Asia Pacific director Ed Baker has presented a paper on the relationship between tall buildings and public realm at a leading international conference in Shenzhen, China.
His paper “Contextualising Tall Buildings to Avoid the Creation of Identikit Cities” opened Session 2D: Tall Buildings and Public Identity at the Council on Tall Buildings and Urban Habitats (CTBUH) Annual Conference.
The main arguments of the paper are that many tall buildings are designed either to act as distinctive icons or to reflect international design trends, and most of the focus and budget goes into the engineering and materials of the building.
By doing these things, there is a missed opportunity to complement the local culture. This, coupled with a lack of investment and design focus on the ground level, means that high quality, distinctive and accessible public realm is often not created.
Commenting on this, Ed said: “Tall buildings address the need for density, which is highly important in Asia due to the rapid pace of urbanisation. It is essential to get these buildings right. Because of their scale they heavily impact on the local area from a visual standpoint and often become symbols of our cities.
“While focus is often on the building itself, the ability to create a successful sense of place integrated with its surroundings is based on what is delivered at street level. Dynamic, attractive public realm provides a break in the built environment, helping to avoid the feeling of being overwhelmed in high density locations and providing a space for people to enjoy and interact with.”
He added that designing these environments offers a better opportunity to reflect the local culture in a way that is meaningful, through things like the choice of materials, greenery, street furniture, layout, colour, texture and use of artwork and sculpture.
Doing it in this way is more preferable as it helps to avoid towers which replicate the stylings of often smaller, cultural buildings at an enlarged scale, resulting in a poor imitation which is neither relevant nor contextual.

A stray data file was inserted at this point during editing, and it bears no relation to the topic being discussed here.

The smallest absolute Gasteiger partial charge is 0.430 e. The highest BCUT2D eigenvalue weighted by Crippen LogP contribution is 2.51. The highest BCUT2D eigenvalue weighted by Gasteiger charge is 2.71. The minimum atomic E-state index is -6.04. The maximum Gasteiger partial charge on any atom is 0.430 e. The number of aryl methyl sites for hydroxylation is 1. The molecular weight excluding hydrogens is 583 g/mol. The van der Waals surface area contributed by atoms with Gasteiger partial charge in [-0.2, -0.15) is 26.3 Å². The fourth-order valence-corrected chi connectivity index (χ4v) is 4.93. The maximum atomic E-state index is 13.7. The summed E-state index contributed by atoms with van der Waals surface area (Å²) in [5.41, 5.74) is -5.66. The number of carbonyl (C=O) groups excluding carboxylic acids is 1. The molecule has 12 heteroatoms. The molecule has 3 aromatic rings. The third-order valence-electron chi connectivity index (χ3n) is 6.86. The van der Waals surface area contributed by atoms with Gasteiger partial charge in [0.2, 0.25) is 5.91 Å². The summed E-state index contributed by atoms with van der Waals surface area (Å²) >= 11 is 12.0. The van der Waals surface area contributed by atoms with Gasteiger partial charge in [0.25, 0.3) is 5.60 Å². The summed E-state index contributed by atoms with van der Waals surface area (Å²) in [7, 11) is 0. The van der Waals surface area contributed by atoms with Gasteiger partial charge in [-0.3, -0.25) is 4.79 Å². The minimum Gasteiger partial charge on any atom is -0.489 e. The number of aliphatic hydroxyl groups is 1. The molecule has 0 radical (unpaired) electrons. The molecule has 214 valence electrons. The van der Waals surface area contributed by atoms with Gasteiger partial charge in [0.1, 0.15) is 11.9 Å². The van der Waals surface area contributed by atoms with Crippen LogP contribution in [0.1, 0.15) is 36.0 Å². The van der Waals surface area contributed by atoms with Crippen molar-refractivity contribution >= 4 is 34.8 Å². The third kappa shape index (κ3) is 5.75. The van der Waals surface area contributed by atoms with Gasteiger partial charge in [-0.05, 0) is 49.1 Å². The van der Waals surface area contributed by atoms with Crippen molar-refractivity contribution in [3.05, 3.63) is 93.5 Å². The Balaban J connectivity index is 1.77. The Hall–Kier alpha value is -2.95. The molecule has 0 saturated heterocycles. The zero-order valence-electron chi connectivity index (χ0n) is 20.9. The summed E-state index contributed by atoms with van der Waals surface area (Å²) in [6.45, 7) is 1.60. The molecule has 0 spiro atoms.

These public spaces are an essential part of identity, and the paper criticised examples where tall buildings are developed at the expense of these places: “Unfortunately, we see instances where what is considered as public space is moved inside the building, for example in the form of a viewing deck or sky garden. This often replaces existing space in the city and access can be easily restricted, through opening times or entry fees”, said Ed.
“It happens at ground level too, where building owners have the legal rights over the land at the base of their tower. They can then influence things like the activities that are allowed in the space and the routes people can move around the city, through enforcement if necessary. Because of this, these spaces are not public in the true sense of the word and the building becomes disconnected from the community.”
Detailed research, community engagement, a robust planning policy and a strong relationship with the client can all help with the creation of distinctive environments. In addition, the paper suggested ten steps to delivering relevant spaces:
- Respect the context – new vs old, replacement vs retention
- Neighbourhood creation – diversity within short walks, places to rest and enjoy
- Programmed public realm – create reasons to enjoy public realm
- Easy pedestrian access
- Create a safe and accessible environment
- Design to the local climate
- Interconnected, multi-modal transport and movement options
- Human scale
- Visual appeal in public spaces and quality design focused on placemaking
- Legibility – ensure that the place created is unique and relevant
A number of case studies were included in the paper, such as CIBIS Business Park in Indonesia, Bandar Malaysia, which is one end of the proposed High Speed Rail line linking Singapore and Malaysia, and TRX, a new financial district in Kuala Lumpur.